The country - with the exception of Lome - suffers from unreliable, inadequate and degraded road infrastructure. During the rainy season (in the North from May to October ; in the South from March to July and from September to October) roads are generally unreliable.
Long-distance road travel can be extremely dangerous. Bandits are active on the roads, and are always armed and potentially violent. Carjackings are frequent throughout Togo road axes. It is advised to drive with doors locked and windows rolled up. Outside major cities, all travels must be done during the day, with an all-terrain vehicle (4x4), possibly in convoy, equipped with adequate supplies of water, food and fuel ; fuel supply is ensured in major cities, but may be difficult outside major cities, especially in the North. Travelers should also ensure that the vehicle contains mechanical spare parts (wheels, cables, etc.) and that they have effective means of telecommunication.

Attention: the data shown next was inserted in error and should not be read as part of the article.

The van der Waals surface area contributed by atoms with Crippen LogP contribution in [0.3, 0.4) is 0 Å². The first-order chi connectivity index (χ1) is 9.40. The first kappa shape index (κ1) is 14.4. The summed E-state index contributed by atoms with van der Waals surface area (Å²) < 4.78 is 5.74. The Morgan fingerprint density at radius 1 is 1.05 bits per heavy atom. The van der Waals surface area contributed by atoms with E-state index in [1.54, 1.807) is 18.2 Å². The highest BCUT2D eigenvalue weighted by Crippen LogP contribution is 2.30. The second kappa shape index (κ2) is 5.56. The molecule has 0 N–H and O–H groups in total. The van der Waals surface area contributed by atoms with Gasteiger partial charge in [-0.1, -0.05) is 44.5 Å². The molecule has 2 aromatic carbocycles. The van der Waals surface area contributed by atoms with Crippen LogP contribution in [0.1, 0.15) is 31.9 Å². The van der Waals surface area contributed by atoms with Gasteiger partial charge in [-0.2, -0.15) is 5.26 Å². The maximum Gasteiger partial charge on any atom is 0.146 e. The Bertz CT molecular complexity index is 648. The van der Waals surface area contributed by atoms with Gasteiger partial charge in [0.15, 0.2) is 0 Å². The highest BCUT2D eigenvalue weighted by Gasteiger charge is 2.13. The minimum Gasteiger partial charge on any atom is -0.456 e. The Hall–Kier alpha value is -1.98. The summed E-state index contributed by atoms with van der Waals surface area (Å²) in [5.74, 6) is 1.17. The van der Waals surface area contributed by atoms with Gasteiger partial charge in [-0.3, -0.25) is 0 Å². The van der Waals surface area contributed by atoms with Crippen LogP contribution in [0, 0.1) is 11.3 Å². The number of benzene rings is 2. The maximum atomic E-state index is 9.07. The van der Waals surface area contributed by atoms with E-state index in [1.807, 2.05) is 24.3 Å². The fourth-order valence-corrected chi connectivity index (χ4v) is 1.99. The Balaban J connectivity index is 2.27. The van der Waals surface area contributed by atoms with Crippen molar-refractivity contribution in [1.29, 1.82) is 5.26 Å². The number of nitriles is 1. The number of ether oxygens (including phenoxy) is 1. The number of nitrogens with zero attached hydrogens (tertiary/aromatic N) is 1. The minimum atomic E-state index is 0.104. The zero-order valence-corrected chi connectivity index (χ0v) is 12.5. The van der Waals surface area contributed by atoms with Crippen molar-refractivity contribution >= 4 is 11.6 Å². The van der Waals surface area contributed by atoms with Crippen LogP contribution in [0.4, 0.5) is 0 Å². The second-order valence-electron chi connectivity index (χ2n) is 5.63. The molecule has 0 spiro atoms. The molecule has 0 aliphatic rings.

Travels to the border with Ghana must be avoided.
In Lome, public transport methods - including the famous "moped-taxis" locally called "Zem", "Zemidjans", or "kekenons" - are questionable because of their inconsistent levels of safety. While the French authorities recommend wearing a helmet, US authorities formally advise their nationals against utilizing this mode of transportation.
Finally, due to the risk of piracy, which is prevalent in the Gulf of Guinea, boating is strictly not recommended off the Togolese coasts, despite a reinforced safety device.
Prior to departure, foreign nationals should purchase a health insurance plan covering overseas care and medical repatriation, the latter being mandatory in case of a significant or urgent health issue.